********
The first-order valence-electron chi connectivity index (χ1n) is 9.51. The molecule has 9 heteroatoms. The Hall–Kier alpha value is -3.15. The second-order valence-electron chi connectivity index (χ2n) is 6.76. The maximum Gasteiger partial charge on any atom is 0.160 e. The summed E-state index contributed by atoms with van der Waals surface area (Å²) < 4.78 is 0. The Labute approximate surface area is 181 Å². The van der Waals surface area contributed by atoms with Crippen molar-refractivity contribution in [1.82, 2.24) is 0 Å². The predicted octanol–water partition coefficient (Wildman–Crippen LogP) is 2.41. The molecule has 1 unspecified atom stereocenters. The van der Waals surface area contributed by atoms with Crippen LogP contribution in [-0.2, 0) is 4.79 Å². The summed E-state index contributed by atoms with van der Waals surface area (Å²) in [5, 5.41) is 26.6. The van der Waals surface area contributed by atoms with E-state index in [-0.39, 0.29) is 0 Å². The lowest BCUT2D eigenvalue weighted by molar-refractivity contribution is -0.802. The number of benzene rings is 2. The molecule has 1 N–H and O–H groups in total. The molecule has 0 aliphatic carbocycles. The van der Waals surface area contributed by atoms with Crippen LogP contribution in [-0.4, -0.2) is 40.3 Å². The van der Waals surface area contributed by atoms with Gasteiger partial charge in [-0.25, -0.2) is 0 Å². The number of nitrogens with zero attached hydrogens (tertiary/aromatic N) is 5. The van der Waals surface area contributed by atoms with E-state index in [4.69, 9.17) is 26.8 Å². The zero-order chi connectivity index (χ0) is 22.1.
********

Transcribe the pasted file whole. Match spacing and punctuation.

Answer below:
The first-order valence-electron chi connectivity index (χ1n) is 9.51. The molecule has 9 heteroatoms. The Hall–Kier alpha value is -3.15. The second-order valence-electron chi connectivity index (χ2n) is 6.76. The maximum Gasteiger partial charge on any atom is 0.160 e. The summed E-state index contributed by atoms with van der Waals surface area (Å²) < 4.78 is 0. The Labute approximate surface area is 181 Å². The van der Waals surface area contributed by atoms with Crippen molar-refractivity contribution in [1.82, 2.24) is 0 Å². The predicted octanol–water partition coefficient (Wildman–Crippen LogP) is 2.41. The molecule has 1 unspecified atom stereocenters. The van der Waals surface area contributed by atoms with Crippen LogP contribution in [-0.2, 0) is 4.79 Å². The summed E-state index contributed by atoms with van der Waals surface area (Å²) in [5, 5.41) is 26.6. The van der Waals surface area contributed by atoms with E-state index in [-0.39, 0.29) is 0 Å². The lowest BCUT2D eigenvalue weighted by molar-refractivity contribution is -0.802. The number of benzene rings is 2. The molecule has 1 N–H and O–H groups in total. The molecule has 0 aliphatic carbocycles. The van der Waals surface area contributed by atoms with Crippen LogP contribution in [-0.4, -0.2) is 40.3 Å². The van der Waals surface area contributed by atoms with Gasteiger partial charge in [-0.25, -0.2) is 0 Å². The number of nitrogens with zero attached hydrogens (tertiary/aromatic N) is 5. The van der Waals surface area contributed by atoms with E-state index in [4.69, 9.17) is 26.8 Å². The zero-order chi connectivity index (χ0) is 22.1.